It was this pentagonal star that was the most likely source for Venus’ attributes of love, beauty and music. It offered hope and an undisputable proof of order and divine intelligence in the cosmos. After all, how could anyone think life is random and meaningless when the same star is found in the seed pattern of an apple, the five petals of a rose and even their own anatomy?

Long before the Greeks, Indian shaman described the star in theological terms as the Sun inseminating the orbital pattern of Venus, giving birth to the World Egg.

Vedic Music

In Indian literature, Venus has many attested names including Bhrgu, Kavya, Kavi Usanas, and Shukra. An early 20th century Indian researcher named B.G. Tilak proposed that an early Vedic name for Venus was Vena. For example, Vena is mentioned in the Rigveda 10.123 in a hymn dedicated to Shukra, describing her as compelling Shukra to be born from the sun.

‘This Vena impels them who are in the womb of the variegated one; the membrane of light measures out the sky.
At the contact of the waters and the sun the wise kiss him as an infant.’

This hymn later explicitly calls Vena the ‘son of the sun.’

We can understand this as a theological interpretation of a rare cosmological occurrence known as the Venus Transit. It was well known in ancient times that Venus transits between the Earth and Sun in long cycles of either 105.5 or 121.5 years within a double pattern repeating every 243 years. Historian Subhash Kak explains the Venus Transit in Hindu cosmological terms:

‘In India, the dichotomy is more symmetric: Budha (Mercury) is Vishnu, the younger brother of Indra, the great god, the sun who is also later represented by S_hiva; whereas Shukra (Venus) is the teacher of the asuras (demons).

Shukra knows the secret of immortality; this presumably has reference to the fact that Venus emerges again after being swallowed by the sun [during the Venus Transit]. In the Shaivite glosses of this story Shukra is swallowed up by Shiva and later on expelled as semen; this is a play on the etymology of Shukra as bright.’

Thus, we find that the Sun god Indra impregnates the Venus god (Shukra) under the guidance of the feminine aspect of God named Vena (the Venus Star) as a ‘membrane of light.’ The etymology of the word ‘shukra’ is actually ‘bright, clear, semen’ while the ‘womb of the variegated one’ is a reference to Vena’s Star. Thus, the Sun’s shukra passes through Vena’s star to be born as ‘an infant’ on Earth as the two are rise together above the horizon of the ocean.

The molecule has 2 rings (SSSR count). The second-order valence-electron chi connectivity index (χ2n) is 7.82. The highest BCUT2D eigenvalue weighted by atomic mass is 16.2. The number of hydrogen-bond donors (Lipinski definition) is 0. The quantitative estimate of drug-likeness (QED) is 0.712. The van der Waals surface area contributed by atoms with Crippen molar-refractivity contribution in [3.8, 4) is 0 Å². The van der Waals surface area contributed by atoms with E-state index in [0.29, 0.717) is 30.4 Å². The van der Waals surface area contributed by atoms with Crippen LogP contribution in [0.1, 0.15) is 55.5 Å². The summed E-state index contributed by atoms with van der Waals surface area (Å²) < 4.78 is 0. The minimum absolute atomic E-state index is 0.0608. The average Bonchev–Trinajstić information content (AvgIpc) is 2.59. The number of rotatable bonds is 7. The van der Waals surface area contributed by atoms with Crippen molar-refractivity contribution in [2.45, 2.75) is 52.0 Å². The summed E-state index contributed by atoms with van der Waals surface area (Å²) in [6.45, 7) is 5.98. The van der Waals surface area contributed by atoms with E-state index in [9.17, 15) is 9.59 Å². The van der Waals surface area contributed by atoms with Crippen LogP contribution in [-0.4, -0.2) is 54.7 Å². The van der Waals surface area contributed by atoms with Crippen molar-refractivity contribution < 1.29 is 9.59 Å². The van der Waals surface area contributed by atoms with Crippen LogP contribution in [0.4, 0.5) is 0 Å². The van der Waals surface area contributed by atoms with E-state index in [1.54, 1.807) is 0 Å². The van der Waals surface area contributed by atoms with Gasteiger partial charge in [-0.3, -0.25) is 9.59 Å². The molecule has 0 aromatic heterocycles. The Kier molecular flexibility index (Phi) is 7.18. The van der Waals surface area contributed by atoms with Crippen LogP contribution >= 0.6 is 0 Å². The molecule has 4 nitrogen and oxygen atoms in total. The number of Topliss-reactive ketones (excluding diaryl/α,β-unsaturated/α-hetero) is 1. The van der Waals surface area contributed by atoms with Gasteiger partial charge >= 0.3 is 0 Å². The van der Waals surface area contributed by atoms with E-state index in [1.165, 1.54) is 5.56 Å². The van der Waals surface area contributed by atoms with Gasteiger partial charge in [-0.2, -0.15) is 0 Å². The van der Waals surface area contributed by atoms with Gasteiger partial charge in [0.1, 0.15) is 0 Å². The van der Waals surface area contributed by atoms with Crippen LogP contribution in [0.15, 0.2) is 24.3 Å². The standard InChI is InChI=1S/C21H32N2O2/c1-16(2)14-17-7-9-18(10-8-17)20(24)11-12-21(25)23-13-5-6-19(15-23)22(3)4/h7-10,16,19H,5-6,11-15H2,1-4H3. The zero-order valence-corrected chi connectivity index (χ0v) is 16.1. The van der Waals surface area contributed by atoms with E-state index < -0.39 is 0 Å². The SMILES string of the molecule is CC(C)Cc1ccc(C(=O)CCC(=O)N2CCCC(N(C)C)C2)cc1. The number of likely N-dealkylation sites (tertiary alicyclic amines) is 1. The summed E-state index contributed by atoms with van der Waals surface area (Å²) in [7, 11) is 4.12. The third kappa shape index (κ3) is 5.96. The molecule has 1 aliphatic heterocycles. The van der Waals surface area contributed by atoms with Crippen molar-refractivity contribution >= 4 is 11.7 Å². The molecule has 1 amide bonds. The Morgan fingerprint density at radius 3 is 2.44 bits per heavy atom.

In the Venus Transit, we find perhaps the earliest concept of virgin birth as the Sun’s ‘membrane of light’ shining through Venus, giving birth to life on Earth. This light is the feminine Shekinah resonance – the cloud, halo or glory described in the Hebrew Bible – passing through the pentagonal ‘birth canal’ of Venus from Indra. In this most ancient interpretation, the sacred feminine is revealed not only as a Jewish-Christian and Hebrew tradition, but a celebration of celestial fertility and rebirth rooted in Vedic cosmology far predating Abraham.

We also find it as a key element in an ancient musical theory of everything or musica universalis. As the early plasma disc resonated in circular waves in and out from the Sun, calm damping rings formed at right angles on a giant golden spiral where material collected. As the plasma cooled, the planets formed at calm, harmonically damped locations. Becoming warped by the shrinkage of the cooling solar disc as it began to spiral through the curved and polarized galactic disc, the planets settled into elliptical orbits just outside of the Sun’s equatorial plane. Thus began the music of the spheres – a music made of pure light and atomic resonance at an epic scale.

As it happens, Shukra (Venus) is celebrated on a specific month in the Hindu calendar called JyeshTha, corresponding to May-June. Earth is currently in a period when the Venus Transit occurs in June, last time on June 8, 2004 and next on June 5-6, 2012. According to the Mayan Tzolken calendar, the transit in 2012 represents the end of a very long Venus cycle and is the birth of a new Venus. As this precedes the end of the Fifth Mayan Sun, occurring just six months later on December 21st, the two celestial events together mark the end of an astronomical epoch of 25,625 years. As the Chinese might say, this year of 2012 is most auspicious indeed!

Venus Trasition

Content courtesy of Richard Merrick
Copyright (c) 2011. All Rights Reserved.